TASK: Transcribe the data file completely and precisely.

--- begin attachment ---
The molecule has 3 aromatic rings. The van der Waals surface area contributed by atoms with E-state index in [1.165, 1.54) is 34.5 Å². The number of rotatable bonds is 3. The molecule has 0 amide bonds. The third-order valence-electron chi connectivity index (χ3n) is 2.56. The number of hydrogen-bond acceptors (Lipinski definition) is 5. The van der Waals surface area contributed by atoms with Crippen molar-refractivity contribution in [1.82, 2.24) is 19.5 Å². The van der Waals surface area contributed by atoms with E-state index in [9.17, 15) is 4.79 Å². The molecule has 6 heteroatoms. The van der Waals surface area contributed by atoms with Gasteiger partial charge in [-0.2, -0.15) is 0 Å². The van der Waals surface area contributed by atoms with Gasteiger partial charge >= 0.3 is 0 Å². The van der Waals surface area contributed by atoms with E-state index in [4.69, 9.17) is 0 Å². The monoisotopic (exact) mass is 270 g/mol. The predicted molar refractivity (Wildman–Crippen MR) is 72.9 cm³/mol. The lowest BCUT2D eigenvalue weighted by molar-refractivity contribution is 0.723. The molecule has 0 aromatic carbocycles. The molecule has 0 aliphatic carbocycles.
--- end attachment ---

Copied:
The molecule has 3 aromatic rings. The van der Waals surface area contributed by atoms with E-state index in [1.165, 1.54) is 34.5 Å². The number of rotatable bonds is 3. The molecule has 0 amide bonds. The third-order valence-electron chi connectivity index (χ3n) is 2.56. The number of hydrogen-bond acceptors (Lipinski definition) is 5. The van der Waals surface area contributed by atoms with Crippen molar-refractivity contribution in [1.82, 2.24) is 19.5 Å². The van der Waals surface area contributed by atoms with E-state index in [9.17, 15) is 4.79 Å². The molecule has 6 heteroatoms. The van der Waals surface area contributed by atoms with Gasteiger partial charge in [-0.2, -0.15) is 0 Å². The van der Waals surface area contributed by atoms with Gasteiger partial charge >= 0.3 is 0 Å². The van der Waals surface area contributed by atoms with E-state index in [4.69, 9.17) is 0 Å². The monoisotopic (exact) mass is 270 g/mol. The predicted molar refractivity (Wildman–Crippen MR) is 72.9 cm³/mol. The lowest BCUT2D eigenvalue weighted by molar-refractivity contribution is 0.723. The molecule has 0 aromatic carbocycles. The molecule has 0 aliphatic carbocycles.